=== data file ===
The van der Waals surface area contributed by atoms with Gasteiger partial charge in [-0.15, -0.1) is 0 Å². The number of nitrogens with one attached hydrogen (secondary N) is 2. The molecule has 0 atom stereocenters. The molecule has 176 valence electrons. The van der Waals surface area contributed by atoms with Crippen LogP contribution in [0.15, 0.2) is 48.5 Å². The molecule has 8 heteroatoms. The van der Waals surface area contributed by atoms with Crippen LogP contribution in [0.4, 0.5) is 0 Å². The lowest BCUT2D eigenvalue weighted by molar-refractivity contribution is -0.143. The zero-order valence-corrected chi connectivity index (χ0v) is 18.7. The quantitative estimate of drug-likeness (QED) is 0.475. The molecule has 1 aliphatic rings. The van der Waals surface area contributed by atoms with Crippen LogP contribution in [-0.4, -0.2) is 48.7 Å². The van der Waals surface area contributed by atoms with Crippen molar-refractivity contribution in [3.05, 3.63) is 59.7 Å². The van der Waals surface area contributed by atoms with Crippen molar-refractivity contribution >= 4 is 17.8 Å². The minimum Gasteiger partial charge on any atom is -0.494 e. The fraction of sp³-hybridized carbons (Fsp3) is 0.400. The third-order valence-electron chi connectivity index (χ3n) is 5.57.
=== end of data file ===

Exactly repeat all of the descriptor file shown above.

The van der Waals surface area contributed by atoms with Gasteiger partial charge in [-0.15, -0.1) is 0 Å². The number of nitrogens with one attached hydrogen (secondary N) is 2. The molecule has 0 atom stereocenters. The molecule has 176 valence electrons. The van der Waals surface area contributed by atoms with Crippen LogP contribution in [0.15, 0.2) is 48.5 Å². The molecule has 8 heteroatoms. The van der Waals surface area contributed by atoms with Crippen LogP contribution in [0.4, 0.5) is 0 Å². The lowest BCUT2D eigenvalue weighted by molar-refractivity contribution is -0.143. The zero-order valence-corrected chi connectivity index (χ0v) is 18.7. The quantitative estimate of drug-likeness (QED) is 0.475. The molecule has 1 aliphatic rings. The van der Waals surface area contributed by atoms with Crippen LogP contribution in [-0.4, -0.2) is 48.7 Å². The van der Waals surface area contributed by atoms with Crippen molar-refractivity contribution in [3.05, 3.63) is 59.7 Å². The van der Waals surface area contributed by atoms with Crippen molar-refractivity contribution >= 4 is 17.8 Å². The minimum Gasteiger partial charge on any atom is -0.494 e. The fraction of sp³-hybridized carbons (Fsp3) is 0.400. The third-order valence-electron chi connectivity index (χ3n) is 5.57.